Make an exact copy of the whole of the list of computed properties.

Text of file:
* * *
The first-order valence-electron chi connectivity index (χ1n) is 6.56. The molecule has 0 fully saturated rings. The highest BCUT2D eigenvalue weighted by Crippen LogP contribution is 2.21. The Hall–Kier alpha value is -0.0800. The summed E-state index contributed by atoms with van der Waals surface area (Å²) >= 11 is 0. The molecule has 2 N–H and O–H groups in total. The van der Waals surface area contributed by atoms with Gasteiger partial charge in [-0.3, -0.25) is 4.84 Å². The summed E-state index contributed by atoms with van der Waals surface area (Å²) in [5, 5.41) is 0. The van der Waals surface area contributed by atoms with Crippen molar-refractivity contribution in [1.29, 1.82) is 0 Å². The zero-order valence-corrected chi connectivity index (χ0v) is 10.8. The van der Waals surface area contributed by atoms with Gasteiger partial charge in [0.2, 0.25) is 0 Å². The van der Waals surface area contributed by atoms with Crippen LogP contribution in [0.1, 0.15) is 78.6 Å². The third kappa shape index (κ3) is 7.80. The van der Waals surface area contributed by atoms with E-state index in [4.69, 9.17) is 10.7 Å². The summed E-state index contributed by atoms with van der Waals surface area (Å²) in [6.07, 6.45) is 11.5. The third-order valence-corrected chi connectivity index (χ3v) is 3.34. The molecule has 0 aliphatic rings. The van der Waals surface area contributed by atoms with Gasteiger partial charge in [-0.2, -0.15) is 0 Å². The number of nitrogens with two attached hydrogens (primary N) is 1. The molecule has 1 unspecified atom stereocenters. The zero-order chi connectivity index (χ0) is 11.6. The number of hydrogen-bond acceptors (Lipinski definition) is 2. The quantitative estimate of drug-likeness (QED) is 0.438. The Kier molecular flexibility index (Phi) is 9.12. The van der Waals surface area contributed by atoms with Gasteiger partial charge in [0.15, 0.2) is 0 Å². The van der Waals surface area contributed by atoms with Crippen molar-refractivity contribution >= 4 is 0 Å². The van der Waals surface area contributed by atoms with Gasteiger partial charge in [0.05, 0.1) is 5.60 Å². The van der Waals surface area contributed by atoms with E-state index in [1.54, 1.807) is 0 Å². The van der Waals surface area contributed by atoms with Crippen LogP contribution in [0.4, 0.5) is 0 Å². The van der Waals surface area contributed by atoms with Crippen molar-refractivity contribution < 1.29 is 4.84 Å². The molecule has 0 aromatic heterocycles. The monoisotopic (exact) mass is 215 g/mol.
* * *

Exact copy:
The first-order valence-electron chi connectivity index (χ1n) is 6.56. The molecule has 0 fully saturated rings. The highest BCUT2D eigenvalue weighted by Crippen LogP contribution is 2.21. The Hall–Kier alpha value is -0.0800. The summed E-state index contributed by atoms with van der Waals surface area (Å²) >= 11 is 0. The molecule has 2 N–H and O–H groups in total. The van der Waals surface area contributed by atoms with Gasteiger partial charge in [-0.3, -0.25) is 4.84 Å². The summed E-state index contributed by atoms with van der Waals surface area (Å²) in [5, 5.41) is 0. The van der Waals surface area contributed by atoms with Crippen molar-refractivity contribution in [1.29, 1.82) is 0 Å². The zero-order valence-corrected chi connectivity index (χ0v) is 10.8. The van der Waals surface area contributed by atoms with Gasteiger partial charge in [0.2, 0.25) is 0 Å². The van der Waals surface area contributed by atoms with Crippen LogP contribution in [0.1, 0.15) is 78.6 Å². The third kappa shape index (κ3) is 7.80. The van der Waals surface area contributed by atoms with E-state index in [4.69, 9.17) is 10.7 Å². The summed E-state index contributed by atoms with van der Waals surface area (Å²) in [6.07, 6.45) is 11.5. The third-order valence-corrected chi connectivity index (χ3v) is 3.34. The molecule has 0 aliphatic rings. The van der Waals surface area contributed by atoms with Gasteiger partial charge in [-0.2, -0.15) is 0 Å². The number of nitrogens with two attached hydrogens (primary N) is 1. The molecule has 1 unspecified atom stereocenters. The zero-order chi connectivity index (χ0) is 11.6. The number of hydrogen-bond acceptors (Lipinski definition) is 2. The quantitative estimate of drug-likeness (QED) is 0.438. The Kier molecular flexibility index (Phi) is 9.12. The van der Waals surface area contributed by atoms with Gasteiger partial charge in [0.15, 0.2) is 0 Å². The van der Waals surface area contributed by atoms with Crippen molar-refractivity contribution >= 4 is 0 Å². The van der Waals surface area contributed by atoms with Gasteiger partial charge in [0.05, 0.1) is 5.60 Å². The van der Waals surface area contributed by atoms with E-state index in [1.54, 1.807) is 0 Å². The van der Waals surface area contributed by atoms with Crippen LogP contribution in [0.4, 0.5) is 0 Å². The van der Waals surface area contributed by atoms with Crippen molar-refractivity contribution < 1.29 is 4.84 Å². The molecule has 0 aromatic heterocycles. The monoisotopic (exact) mass is 215 g/mol.